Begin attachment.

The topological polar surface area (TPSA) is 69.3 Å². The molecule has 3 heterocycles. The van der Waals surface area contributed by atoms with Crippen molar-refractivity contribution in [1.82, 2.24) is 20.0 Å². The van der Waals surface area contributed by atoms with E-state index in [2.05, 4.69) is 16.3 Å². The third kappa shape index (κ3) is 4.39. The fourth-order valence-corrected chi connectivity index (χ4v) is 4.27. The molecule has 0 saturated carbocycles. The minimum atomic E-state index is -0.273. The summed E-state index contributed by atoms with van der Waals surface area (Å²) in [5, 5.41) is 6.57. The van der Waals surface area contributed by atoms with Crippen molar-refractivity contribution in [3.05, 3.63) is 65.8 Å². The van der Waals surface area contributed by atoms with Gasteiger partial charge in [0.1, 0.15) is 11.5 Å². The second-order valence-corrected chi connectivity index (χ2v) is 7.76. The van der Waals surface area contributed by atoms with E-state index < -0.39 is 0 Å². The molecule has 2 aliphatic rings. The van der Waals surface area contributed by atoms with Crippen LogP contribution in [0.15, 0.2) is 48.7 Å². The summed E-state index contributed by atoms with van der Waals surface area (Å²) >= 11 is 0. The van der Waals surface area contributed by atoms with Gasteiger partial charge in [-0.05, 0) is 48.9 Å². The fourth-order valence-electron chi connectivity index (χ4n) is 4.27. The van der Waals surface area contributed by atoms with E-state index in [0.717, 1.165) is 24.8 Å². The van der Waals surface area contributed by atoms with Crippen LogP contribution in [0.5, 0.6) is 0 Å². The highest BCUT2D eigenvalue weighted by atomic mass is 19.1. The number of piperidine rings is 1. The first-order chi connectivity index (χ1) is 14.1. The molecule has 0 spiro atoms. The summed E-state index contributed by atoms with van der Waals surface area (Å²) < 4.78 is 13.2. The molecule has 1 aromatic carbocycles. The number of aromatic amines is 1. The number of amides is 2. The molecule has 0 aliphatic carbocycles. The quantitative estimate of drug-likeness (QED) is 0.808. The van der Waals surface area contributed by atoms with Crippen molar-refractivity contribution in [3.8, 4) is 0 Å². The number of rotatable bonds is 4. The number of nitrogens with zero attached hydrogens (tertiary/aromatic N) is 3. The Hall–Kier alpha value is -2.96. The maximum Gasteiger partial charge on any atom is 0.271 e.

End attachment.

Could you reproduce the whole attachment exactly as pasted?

The topological polar surface area (TPSA) is 69.3 Å². The molecule has 3 heterocycles. The van der Waals surface area contributed by atoms with Crippen molar-refractivity contribution in [1.82, 2.24) is 20.0 Å². The van der Waals surface area contributed by atoms with E-state index in [2.05, 4.69) is 16.3 Å². The third kappa shape index (κ3) is 4.39. The fourth-order valence-corrected chi connectivity index (χ4v) is 4.27. The molecule has 0 saturated carbocycles. The minimum atomic E-state index is -0.273. The summed E-state index contributed by atoms with van der Waals surface area (Å²) in [5, 5.41) is 6.57. The van der Waals surface area contributed by atoms with Crippen molar-refractivity contribution in [3.05, 3.63) is 65.8 Å². The van der Waals surface area contributed by atoms with Gasteiger partial charge in [0.1, 0.15) is 11.5 Å². The second-order valence-corrected chi connectivity index (χ2v) is 7.76. The van der Waals surface area contributed by atoms with E-state index < -0.39 is 0 Å². The molecule has 2 aliphatic rings. The van der Waals surface area contributed by atoms with Crippen LogP contribution in [0.15, 0.2) is 48.7 Å². The summed E-state index contributed by atoms with van der Waals surface area (Å²) >= 11 is 0. The van der Waals surface area contributed by atoms with Gasteiger partial charge in [-0.05, 0) is 48.9 Å². The fourth-order valence-electron chi connectivity index (χ4n) is 4.27. The van der Waals surface area contributed by atoms with E-state index in [0.717, 1.165) is 24.8 Å². The van der Waals surface area contributed by atoms with Crippen LogP contribution in [0.5, 0.6) is 0 Å². The highest BCUT2D eigenvalue weighted by atomic mass is 19.1. The number of piperidine rings is 1. The first-order chi connectivity index (χ1) is 14.1. The molecule has 0 spiro atoms. The summed E-state index contributed by atoms with van der Waals surface area (Å²) < 4.78 is 13.2. The molecule has 1 aromatic carbocycles. The number of aromatic amines is 1. The number of amides is 2. The molecule has 0 aliphatic carbocycles. The quantitative estimate of drug-likeness (QED) is 0.808. The van der Waals surface area contributed by atoms with Crippen molar-refractivity contribution in [3.8, 4) is 0 Å². The number of rotatable bonds is 4. The number of nitrogens with zero attached hydrogens (tertiary/aromatic N) is 3. The Hall–Kier alpha value is -2.96. The maximum Gasteiger partial charge on any atom is 0.271 e.